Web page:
Territory Stories

Parliamentary record : Part I debates (16 February 1989)

Details:

Title

Parliamentary record : Part I debates (16 February 1989)

Collection

Debates for 5th Assembly 1987 - 1990; ParliamentNT; Parliamentary Record; 5th Assembly 1987 - 1990

Date

1989-02-16

Notes

Made available by the Legislative Assembly of the Northern Territory

Language

English

Subject

Debates

Publisher name

Northern Territory Legislative Assembly

Place of publication

Darwin

File type

application/pdf

Use

Attribution International 4.0 (CC BY 4.0)

Copyright owner

Legislative Assembly of the Northern Territory

License

https://creativecommons.org/licenses/by/4.0/

Parent handle

https://hdl.handle.net/10070/220377

Citation address

https://hdl.handle.net/10070/699410

Page content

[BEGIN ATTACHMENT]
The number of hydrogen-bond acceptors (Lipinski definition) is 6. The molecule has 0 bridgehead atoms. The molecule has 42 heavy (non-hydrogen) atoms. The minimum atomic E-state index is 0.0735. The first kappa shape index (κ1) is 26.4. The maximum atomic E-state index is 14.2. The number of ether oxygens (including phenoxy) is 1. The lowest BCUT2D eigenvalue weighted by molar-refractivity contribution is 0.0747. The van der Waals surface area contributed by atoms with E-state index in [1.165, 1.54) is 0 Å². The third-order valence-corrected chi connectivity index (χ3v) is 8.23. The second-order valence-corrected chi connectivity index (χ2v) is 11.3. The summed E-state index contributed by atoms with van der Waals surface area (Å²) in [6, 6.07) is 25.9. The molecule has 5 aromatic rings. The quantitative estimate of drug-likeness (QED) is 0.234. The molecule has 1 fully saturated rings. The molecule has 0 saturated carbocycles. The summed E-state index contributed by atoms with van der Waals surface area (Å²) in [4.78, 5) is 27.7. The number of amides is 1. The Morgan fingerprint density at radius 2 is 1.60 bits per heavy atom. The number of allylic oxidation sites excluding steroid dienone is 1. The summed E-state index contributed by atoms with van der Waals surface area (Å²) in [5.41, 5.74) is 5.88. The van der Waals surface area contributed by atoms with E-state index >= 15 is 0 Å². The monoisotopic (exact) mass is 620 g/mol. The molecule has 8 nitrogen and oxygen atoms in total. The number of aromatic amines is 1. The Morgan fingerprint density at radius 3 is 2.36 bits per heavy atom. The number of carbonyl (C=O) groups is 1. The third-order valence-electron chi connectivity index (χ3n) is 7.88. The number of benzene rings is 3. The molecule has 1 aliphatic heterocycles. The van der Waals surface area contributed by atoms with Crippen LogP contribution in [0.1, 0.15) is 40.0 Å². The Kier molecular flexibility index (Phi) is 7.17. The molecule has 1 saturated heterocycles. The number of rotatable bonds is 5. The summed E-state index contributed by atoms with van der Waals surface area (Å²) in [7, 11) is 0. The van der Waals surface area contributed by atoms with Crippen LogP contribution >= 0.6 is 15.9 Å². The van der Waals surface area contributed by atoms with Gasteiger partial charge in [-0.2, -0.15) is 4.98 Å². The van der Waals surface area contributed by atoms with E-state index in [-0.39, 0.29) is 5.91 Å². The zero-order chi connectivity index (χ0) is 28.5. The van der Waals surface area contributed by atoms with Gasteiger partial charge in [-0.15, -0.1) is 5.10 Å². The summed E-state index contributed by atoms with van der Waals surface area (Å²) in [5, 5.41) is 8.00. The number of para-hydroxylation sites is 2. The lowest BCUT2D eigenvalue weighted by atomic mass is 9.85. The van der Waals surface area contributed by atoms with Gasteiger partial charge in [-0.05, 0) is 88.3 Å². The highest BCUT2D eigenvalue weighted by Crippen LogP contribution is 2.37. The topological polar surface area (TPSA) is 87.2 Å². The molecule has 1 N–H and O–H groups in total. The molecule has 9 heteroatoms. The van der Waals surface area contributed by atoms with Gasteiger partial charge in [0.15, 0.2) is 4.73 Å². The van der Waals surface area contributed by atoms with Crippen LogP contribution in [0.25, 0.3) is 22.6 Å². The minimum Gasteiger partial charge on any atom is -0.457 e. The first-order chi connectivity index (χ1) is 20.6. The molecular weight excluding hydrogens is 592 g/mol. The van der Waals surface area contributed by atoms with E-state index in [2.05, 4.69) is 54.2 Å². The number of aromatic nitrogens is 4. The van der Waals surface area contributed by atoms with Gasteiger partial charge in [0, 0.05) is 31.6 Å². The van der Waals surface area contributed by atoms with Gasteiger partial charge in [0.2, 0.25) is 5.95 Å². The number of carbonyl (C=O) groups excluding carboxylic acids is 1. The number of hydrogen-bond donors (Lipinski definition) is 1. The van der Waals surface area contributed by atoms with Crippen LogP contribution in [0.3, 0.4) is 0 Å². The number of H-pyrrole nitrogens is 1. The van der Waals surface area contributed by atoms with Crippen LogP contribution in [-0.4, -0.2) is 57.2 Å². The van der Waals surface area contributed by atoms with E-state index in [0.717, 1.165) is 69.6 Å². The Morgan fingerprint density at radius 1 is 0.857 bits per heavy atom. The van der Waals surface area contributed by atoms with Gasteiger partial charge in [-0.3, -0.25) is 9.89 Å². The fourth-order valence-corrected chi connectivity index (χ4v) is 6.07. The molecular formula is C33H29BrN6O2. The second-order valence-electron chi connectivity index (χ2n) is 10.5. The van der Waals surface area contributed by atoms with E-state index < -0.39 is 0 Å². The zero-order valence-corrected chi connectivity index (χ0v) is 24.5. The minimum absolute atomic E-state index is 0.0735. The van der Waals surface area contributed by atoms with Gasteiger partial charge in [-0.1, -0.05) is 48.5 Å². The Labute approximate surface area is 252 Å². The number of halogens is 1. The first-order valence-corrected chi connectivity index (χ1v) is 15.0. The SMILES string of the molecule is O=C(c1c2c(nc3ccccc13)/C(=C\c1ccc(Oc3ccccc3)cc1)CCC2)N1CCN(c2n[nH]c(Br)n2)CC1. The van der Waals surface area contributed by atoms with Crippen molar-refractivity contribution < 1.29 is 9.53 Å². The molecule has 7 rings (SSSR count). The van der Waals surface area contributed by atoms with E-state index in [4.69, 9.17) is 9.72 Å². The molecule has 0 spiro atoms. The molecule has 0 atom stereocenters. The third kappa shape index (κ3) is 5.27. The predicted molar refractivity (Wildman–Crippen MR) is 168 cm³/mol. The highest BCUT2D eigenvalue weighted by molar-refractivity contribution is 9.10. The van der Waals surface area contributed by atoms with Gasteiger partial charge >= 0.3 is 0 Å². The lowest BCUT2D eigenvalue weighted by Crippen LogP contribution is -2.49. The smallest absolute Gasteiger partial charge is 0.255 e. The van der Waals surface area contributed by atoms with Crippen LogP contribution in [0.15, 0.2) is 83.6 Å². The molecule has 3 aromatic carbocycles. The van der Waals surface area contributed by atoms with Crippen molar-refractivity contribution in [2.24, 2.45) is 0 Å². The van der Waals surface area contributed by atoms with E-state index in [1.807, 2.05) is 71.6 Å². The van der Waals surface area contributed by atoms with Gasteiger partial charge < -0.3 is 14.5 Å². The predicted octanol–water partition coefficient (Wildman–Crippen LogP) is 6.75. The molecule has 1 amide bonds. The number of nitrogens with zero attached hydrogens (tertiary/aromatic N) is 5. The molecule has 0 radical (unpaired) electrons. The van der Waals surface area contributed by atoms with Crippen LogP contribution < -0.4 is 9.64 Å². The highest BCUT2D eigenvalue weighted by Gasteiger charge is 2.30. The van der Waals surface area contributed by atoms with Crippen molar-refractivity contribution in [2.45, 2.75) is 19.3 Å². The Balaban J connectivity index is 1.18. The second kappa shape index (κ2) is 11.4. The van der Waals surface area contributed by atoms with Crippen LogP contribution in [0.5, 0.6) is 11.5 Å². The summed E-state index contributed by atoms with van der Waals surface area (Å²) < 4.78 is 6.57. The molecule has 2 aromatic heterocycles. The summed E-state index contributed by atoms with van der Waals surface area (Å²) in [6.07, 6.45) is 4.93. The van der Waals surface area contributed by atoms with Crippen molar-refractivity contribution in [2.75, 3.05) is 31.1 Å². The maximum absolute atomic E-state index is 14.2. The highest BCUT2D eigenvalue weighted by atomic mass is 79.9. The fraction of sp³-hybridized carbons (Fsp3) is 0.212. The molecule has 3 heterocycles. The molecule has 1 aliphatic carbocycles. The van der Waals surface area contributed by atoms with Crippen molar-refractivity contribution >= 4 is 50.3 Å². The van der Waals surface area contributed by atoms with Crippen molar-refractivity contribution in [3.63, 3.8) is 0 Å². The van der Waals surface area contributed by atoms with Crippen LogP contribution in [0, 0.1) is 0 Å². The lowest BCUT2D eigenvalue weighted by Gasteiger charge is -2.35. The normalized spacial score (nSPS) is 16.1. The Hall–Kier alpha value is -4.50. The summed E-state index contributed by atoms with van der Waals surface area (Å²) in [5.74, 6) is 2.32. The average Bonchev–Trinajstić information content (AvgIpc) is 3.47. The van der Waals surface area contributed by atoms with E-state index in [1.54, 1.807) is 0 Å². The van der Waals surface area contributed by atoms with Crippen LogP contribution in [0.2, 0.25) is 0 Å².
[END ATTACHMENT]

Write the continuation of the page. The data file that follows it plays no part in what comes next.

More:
DEBATES - Thursday 16 February 1989 the case. Naturally, shippers pay only for the hours they use waterside labour. However, the employer still faces the bill for the full week's wages. The difference between the time worked and the remainder of the week is calculated on a nationally-agreed idle-time levy system, and this is incorporated in the charge-out rate. Reducing the idle-time component of the port levy is a sure-fire way of helping to bring down port and stevedoring charges, and I am pleased to say that some significant progress has been made towards improving idle-time costs. In the 12 months from March 1987 to March 1988, the idle-time levy in the Port of Darwin was reduced from $38 per hour to $25 per hour; This was achieved largely as a result of the Port Authority and waterside workers coming to an agreement on voluntary redundancies at the port. Moves are being' made, in conjunction with the powerful interstate commission investigating a national waterfront strategy, which could see some innovative advances in the near future in the area of work practices and industrial arrangements. In simple terms, we are looking at the possible benefits to all parties of a single, flexible and multi-skilled work pool covered by 1 award. In the meantime, however, it is pleasing that the number of cargo vessels visiting the Port of Darwin has been increasing slowly but steadily over the past few years. Mr Speaker, I will briefly outline the current position. We are receiving regular monthly calls from vessels of a multinational consortium which provide the Territory with access from Japan, Korea, Taiwan and Hong Kong. Cool Carriers is using Darwin for meat exports to North America following a 9-year closure of maritime access to this market, and is undercutting the cost of the traditional conference lines which ship meat from southern ports. Cool Carriers is also investigating the possibility of exporting prawns. Bank/Columbus Lines has increased its level of calls on its around-the-wor1d service. 'Kapitan Grishin', the first Perkins Shipping vessel to use the main wharves, did so in November to the satisfaction of all. A very quick turnaround was achieved. Perkins Shipping's new vessel, 'Markam Bay', made its maiden voyage to Darwin last month and has now commenced its regular service to Singapore and South-east Asia. It is also encouraging to report that another Territory company, SEA Carriers, which is managed by Captain Ian Broad of North Australian Marine Services, made its first call to Darwin in the Arktis Trader on 6 February. Captain Broad was impressed by the quick turnaround time and by the performance of the Darwin wharfi es as well as the Port Authority's container crane, which is in place as a result of the government's $35m upgrade. The vessel arrived at the start of the morning shift and was gone by midday. The aim - and mostly it is achieved - is to turn non-bulk vessels around within a shift or on the same day. Quick turnaround is the name of the game in shipping. SEA Carriers plans to establish a regular service between Darwin and South-east Asia, which is obviously one of the types of service that the Port Authority is trying to attract to Darwin. While there has been a slow increase in the number of cargo vessels calling at Darwin over the years, there has also been an improvement in the number of cruise ships calling at the port. A total of 9 cruise ships have scheduled calls at Darwin this year. In 1986, the Port Authority built and commenced operating a facility custom-built for Darwin's fishing industry, and that was the fishing harbour mooring basin. The performance of the basin has exceeded all expectations. The basin, which has a total of 89 berths, was fully booked out for the 5587


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